15. Pittsburgh Steelers: Ra'Shede Hageman, DT, Minnesota
For years, the Steelers were able to lean on their defense to carry a majority of the load. As the group has gotten older, however, the unit has fallen into the middle of the pack. Revitalizing should continue in the draft with players who are ready to step right in.
16. Baltimore Ravens: Mike Evans, WR, Texas A&M
The Ravens offense had a dreadful season. Joe Flacco made too many mistakes, Ray Rice was a non-factor in most games, and Torrey Smith was the only receiver who made a consistent impact. Evans will bring another much-needed playmaker into the mix.
17. Dallas Cowboys: Kony Ealy, DE, Missouri
It wouldn't be a surprise if Ealy ends up moving even further up the board by draft day. He's another one of those prospects who stands out because of size and athleticism. He's a force up front, making plays to help slow down both in the running and passing games.
18. New York Jets: Eric Ebron, TE, UNC
Although Geno Smith made his fair share of rookie mistakes, it's easy to see why the first-year quarterback didn't succeed when you look at the group he was throwing to. The Jets need more star power at the skill positions. Ebron fits the bill.
19. Miami Dolphins: Taylor Lewan, OT, Michigan
For most of the season, the Dolphins provided reason for optimism. Then, they dropped the final two games of the regular season to the Bills and Jets to miss the playoffs. That probably leaves a sour taste in their mouths, but they aren't far off, and Lewan will help strengthen the line.
20. Arizona Cardinals: Ryan Shazier, OLB, Ohio State
Shazier presents a classic dilemma for front offices around the league. He doesn't have prototypical size for a linebacker at the NFL level, but his production at Ohio State suggests he's got enough talent to overcome the lack of an ideal frame and still have success.
21. Green Bay Packers: C.J. Mosley, ILB, Alabama
Green Bay has found itself in contention a lot over the past decade, which means that in order to have successful drafts, it had to find good value. Often, that means taking a player at a position that wasn't necessarily the most pressing need in the first round.
It's an approach that helped the Packers land Aaron Rodgers, Clay Matthews and Nick Barnett despite drafting outside the top 20. They once again find themselves in that position and could strike gold by landing Mosley.
The Alabama linebacker could easily push closer to the top 10, but based on the current breakdown, there just isn't a perfect fit. That's fine with the Packers, who would get a linebacker with a great understanding of the game and big-game experience.
22. Philadelphia Eagles: Stephon Tuitt, DE, Notre Dame
The Eagles need to emerge from the offseason with a couple of players who are capable of getting after the quarterback. It's the only way the defensive struggles from this season are going to be alleviated. Tuitt is the best option left on the board.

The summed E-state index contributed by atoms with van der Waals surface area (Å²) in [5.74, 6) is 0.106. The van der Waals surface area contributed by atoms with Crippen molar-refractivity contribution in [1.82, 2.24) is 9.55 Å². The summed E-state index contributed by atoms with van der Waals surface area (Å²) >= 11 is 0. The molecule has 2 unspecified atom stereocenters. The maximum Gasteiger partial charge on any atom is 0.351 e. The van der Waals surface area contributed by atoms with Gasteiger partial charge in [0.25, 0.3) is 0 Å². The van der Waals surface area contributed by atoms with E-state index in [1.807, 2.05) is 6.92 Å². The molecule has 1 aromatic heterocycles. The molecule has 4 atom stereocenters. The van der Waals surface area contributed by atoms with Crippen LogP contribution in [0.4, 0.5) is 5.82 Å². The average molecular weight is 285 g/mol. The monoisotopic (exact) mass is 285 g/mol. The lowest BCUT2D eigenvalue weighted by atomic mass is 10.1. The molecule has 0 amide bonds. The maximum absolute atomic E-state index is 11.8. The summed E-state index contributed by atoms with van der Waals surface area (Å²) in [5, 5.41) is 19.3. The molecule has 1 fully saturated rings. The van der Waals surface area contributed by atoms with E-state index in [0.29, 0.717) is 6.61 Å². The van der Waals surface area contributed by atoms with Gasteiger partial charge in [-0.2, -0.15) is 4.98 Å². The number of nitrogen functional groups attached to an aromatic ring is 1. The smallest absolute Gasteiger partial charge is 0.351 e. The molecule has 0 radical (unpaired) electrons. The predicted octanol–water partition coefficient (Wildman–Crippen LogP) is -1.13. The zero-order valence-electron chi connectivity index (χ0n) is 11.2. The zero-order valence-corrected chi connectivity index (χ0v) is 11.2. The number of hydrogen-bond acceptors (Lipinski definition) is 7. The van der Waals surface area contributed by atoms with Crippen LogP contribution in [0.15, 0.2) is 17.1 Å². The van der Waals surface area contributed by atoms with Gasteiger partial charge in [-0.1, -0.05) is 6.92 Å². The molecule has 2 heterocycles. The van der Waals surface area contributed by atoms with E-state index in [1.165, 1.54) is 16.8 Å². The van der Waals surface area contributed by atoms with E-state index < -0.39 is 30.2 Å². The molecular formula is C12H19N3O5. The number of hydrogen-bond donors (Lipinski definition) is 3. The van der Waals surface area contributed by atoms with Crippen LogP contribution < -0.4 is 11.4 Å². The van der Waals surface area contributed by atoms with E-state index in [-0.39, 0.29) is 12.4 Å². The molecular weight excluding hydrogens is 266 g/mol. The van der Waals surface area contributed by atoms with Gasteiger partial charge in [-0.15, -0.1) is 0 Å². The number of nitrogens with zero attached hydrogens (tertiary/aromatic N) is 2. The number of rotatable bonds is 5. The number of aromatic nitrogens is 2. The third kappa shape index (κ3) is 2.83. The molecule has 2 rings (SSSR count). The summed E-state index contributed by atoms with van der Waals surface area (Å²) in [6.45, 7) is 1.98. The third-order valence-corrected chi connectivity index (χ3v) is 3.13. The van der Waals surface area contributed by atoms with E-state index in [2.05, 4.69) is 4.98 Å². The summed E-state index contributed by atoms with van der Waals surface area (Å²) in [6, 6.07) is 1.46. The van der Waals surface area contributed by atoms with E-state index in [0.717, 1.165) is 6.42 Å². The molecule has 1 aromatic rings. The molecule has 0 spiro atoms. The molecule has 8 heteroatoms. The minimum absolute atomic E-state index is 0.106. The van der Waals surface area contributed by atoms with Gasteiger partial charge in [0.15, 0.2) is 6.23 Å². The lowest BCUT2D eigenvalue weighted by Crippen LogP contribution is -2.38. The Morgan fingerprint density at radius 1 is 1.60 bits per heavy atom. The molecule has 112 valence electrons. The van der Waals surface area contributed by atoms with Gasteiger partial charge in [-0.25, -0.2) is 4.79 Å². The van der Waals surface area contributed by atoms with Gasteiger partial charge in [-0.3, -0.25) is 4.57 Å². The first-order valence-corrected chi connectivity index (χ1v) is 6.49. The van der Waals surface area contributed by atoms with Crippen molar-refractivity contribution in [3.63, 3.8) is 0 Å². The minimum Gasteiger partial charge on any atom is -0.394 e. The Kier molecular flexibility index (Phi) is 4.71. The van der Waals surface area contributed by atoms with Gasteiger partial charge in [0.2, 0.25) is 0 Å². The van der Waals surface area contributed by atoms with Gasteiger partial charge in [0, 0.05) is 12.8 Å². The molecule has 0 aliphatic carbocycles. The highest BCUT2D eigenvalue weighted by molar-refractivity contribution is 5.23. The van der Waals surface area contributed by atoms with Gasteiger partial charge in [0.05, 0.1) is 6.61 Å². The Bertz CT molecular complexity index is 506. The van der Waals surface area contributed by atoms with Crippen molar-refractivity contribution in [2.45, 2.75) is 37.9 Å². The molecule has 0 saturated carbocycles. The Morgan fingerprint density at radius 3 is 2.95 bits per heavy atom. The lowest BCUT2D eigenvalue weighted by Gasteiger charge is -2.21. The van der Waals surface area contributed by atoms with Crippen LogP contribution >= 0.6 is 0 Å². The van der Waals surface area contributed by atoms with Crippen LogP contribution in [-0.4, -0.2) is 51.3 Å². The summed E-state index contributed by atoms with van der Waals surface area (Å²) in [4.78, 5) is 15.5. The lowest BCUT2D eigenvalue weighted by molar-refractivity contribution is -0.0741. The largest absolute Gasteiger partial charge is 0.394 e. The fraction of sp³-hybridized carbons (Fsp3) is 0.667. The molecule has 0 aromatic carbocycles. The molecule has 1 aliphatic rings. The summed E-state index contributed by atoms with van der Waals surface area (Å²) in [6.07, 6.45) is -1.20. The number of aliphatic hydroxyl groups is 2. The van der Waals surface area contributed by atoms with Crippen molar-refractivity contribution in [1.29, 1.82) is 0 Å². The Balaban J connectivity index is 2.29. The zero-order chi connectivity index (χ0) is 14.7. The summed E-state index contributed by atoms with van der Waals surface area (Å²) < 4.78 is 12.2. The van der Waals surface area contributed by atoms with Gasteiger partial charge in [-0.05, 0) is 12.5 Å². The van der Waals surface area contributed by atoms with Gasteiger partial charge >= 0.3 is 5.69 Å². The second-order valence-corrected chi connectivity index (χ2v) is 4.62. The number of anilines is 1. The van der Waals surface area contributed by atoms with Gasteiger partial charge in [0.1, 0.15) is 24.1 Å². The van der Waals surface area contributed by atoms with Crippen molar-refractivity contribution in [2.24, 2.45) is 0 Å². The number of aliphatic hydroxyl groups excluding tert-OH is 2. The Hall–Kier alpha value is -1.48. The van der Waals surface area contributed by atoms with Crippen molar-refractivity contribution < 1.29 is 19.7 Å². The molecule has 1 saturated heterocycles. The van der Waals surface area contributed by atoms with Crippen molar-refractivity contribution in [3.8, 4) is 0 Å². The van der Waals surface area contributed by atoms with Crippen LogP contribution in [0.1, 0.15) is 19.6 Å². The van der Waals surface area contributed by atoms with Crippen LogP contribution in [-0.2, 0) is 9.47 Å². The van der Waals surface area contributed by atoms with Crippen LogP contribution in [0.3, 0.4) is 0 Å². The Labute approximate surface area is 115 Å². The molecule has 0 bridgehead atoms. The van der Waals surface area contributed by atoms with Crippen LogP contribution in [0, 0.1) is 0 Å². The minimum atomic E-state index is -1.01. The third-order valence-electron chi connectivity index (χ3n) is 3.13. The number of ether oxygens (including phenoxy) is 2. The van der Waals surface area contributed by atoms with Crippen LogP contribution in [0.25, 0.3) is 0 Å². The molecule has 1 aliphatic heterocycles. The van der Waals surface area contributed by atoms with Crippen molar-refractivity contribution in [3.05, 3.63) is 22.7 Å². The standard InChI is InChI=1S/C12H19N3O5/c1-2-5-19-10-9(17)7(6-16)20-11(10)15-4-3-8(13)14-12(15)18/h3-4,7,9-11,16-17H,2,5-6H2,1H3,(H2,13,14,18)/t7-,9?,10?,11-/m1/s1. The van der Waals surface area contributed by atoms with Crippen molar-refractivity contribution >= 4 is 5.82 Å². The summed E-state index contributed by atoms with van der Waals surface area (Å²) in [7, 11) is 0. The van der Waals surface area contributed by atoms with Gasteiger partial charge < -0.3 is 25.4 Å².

23. Kansas City Chiefs: Marqise Lee, WR, USC
When a team's leading receiver is a running back, there's clearly some work to do. Jamaal Charles is a great weapon coming out of the backfield, but the Chiefs need somebody who can make plays down the field to bring a little more versatility to the offense.
24. Cincinnati Bengals: Vic Beasley, OLB, Clemson
The Bengals defense rated well during the regular season, but the Chargers eliminated them from the playoffs by controlling the game on the ground. Beasley would give Cincinnati another weapon on the edge to make the unit more reliable in those types of games.
25. San Diego Chargers: Justin Gilbert, CB, Oklahoma State
Regardless of how far the Chargers make it during the current postseason, upgrading the secondary will be the main concern heading into the offseason. Gilbert would be ready to play a rotational role right away—if not step right into the starting lineup.
26. Cleveland Browns (from Indianapolis): Kelvin Benjamin, WR, Florida State
Cleveland's offensive group could look very difficult by Week 1 next season. Aside from Josh Gordon, who enjoyed a season that moved him into the elite receiver group, there are plenty of needs. But with Manziel earlier and now Benjamin, the pieces are falling into place.
27. New Orleans Saints: Kyle Van Noy, OLB, BYU
Even though New Orleans could look at a running back here, Van Noy provides more value. The Saints will continue to put up points even without a true No. 1 back, but the defense still needs some work to become a more stable unit.
28. New England Patriots: Scott Crichton, DE, Oregon State
New England's offseason plans will likely be dictated by how healthy Tom Brady's arsenal will be heading into next season. If the front office thinks another target is necessary, it could be a wideout or tight end here, but Crichton makes sense otherwise.
29. San Francisco 49ers: Allen Robinson, WR, Penn State
The 49ers are a very dangerous playoff team because they can run the ball, control the clock and play great defense. Imagine how good they would be if they added another playmaker or two for Colin Kaepernick to work with in the passing game.
30. Carolina Panthers: Brandin Cooks, WR, Oregon State
In many ways, you could write the exact same thing for Carolina as for San Francisco. Both NFC squads are defense-rich with bruising offenses. Since Steve Smith is no longer the dynamic threat he was during his prime, Cooks is a good option.
31. Denver Broncos: Ha Ha Clinton-Dix, FS, Alabama
As long as Peyton Manning remains under center, the Broncos don't have to spend too much time worrying about the offense. That allows them to spend a lot of early picks improving a defense that still carries a lot of question marks.
32. Seattle Seahawks: Zack Martin, OG, Notre Dame
Wrapping up the first round, the Seahawks opt for Martin to fortify the offensive line. He's a technically strong lineman who has the skill set to play either tackle or guard, which is a valuable commodity for a team with an already formidable roster.